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Uganda: Citizens Voice Concerns in Extractives Manifesto

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Unsurprisingly, yet emphatically, the launch of the Citizens Manifesto on Petroleum and Mining provided a platform for stakeholders to amplify voices of concern and frustration from resources-rich communities.

From the communities in the Albertine region that will domicile billion dollar oil development projects to the mineral communities of Kassanda, Bukuya, Busia, Karamoja, Buhweju, Ntungamo and many more, locals have voiced what constitutes human rights infringements including torture, land grabbing, gender based violence, lack of access to basic public services, evictions, poor or no compensation, among many other infringements.

It is three years since the high handed evictions of artisanal and small scale gold miners from the mines in Mubende; the memories are still fresh, yet despite repeated pleas from the miners and civil society organisations government has never addressed their complaints. The losses; livelihoods, property, expensive equipment, gold and money, have to date been reported to a tune of 150billion.

Lately the Minerals Police Protection Unit has gained notoriety for harassment of miners, extortion, torture and corruption at the top echelon. The country has witnessed shocking scenes of confrontation by the Unit officers with government officials right in front of television cameras, as the unit has brazenly exhibited impunity and arrogance to people who are supposed to hold them accountable.

“A while back, the Government decided to clean the mining sector. They deployed a unit that has now militarized the sector and taken the power away from the Ministry. We recently documented ASM human rights violations by this unit.

“Licensed miners can longer do business without the interference of the Minerals Police that has high jacked the sector,” Don Binyina, executive director Africa Center for Energy and Mineral Policy, made the grim remarks at the launch of the Citizens Manifesto on Petroleum and Mining.

The Albertine Region has since the discovery of commercial oil reserves been a cradle of activity that has seen an influx of people seeking new business opportunities which has in itself led to a rush for land panic purchases and in most cases even land grabbing.

The situation has been exacerbated as government has embarked on securing huge tracts of land to accommodate oil developments infrastructure and often, there have been cases of evictions, unfair or delayed compensation and unscrupulous individuals taking advantage of the voiceless to seek compensation for land that is not theirs.

Sophie Kyagulanyi, a human rights lawyer speaking at the launch, noted: “Compensation is increasingly delaying. People don’t get their compensation on time and this gives room for speculation. There is the issue of compensation rates. It should be transparent. People should know when and how much they are receiving.”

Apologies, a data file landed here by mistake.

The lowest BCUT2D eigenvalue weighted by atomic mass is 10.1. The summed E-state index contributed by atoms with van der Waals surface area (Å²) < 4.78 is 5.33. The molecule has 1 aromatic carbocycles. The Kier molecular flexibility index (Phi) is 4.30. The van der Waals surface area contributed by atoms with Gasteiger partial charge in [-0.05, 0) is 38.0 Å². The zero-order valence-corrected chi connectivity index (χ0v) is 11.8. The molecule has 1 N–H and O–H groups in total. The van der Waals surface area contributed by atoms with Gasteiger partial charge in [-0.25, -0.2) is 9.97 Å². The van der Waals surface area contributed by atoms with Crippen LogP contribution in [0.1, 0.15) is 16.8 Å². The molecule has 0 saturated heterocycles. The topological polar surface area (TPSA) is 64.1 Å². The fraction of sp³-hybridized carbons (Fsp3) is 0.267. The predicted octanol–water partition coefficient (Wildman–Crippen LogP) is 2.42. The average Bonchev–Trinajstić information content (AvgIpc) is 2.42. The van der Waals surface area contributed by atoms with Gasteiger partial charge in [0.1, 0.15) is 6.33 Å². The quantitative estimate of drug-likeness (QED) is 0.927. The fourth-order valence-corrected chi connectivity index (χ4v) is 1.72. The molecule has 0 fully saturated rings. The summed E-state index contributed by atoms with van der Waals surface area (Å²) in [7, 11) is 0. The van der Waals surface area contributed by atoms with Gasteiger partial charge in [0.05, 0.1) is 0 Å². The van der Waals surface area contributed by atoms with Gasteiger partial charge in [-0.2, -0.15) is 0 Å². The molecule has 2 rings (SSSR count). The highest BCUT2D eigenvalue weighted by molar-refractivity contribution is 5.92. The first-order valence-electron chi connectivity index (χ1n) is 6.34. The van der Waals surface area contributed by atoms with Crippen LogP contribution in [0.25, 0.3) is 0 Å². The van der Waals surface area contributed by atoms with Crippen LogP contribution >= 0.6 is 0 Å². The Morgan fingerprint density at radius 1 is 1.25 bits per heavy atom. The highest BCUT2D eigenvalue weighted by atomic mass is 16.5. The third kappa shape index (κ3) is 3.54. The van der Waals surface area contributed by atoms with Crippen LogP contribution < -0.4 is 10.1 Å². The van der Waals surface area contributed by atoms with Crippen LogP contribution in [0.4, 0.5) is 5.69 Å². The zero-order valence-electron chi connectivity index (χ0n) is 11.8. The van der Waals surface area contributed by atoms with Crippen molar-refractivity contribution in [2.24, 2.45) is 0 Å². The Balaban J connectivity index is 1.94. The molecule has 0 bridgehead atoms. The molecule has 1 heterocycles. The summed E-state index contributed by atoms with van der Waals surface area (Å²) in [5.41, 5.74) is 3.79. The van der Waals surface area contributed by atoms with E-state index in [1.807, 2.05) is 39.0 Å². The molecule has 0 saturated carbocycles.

The management of oil revenues expected from the development of the oil sector that will unlock an estimated $20 billion worth of investments, remains a source of concern for stakeholders who are rallying a call for their fair, just, inclusive and sustainable management.

In his address Binyina painted a grimmer picture of poor management of oil revenues so far, citing that over the years the Petroleum Fund has dwindled from Shs300 billion to a paltry Shs87 billion

“The Public Finance Management Act is devoid of a fiscal rule that will stem politicians’ appetite from spending the money. The law provides that a certain percentage is supposed to go to the Investment Reserve which is not happening.

“The issue of utilizing the funds is worrying. The law says the funds are not for recurrent expenditure but infrastructure development. There must be equity where every citizen enjoys the money. Whereas the Bombadier planes are being procured and roads are constructed, schools and other infrastructure should be built for those who do not drive cars on the roads,” said Sam Magara, moderating a panel discussion.

At the heart of all these submissions was the collated appeal for local participation and placing citizens at the heart of extractives management.

“The extractives sector, if well managed, presents good opportunities to Ugandans, but also requires a lot of evidence-based decisions. Civil Society presents an opportunity for research that can be used as a basis to make decisions,” remarked Francis Odokorach, Country Director of Oxfam in Uganda.

Yet, in the same spirit, Xavier Ejoyi, country director Action Aid International Uganda, sounded out government, noting that “it is clear that when mineral resources aren’t well managed, they have the potential to lead a government being questioned.”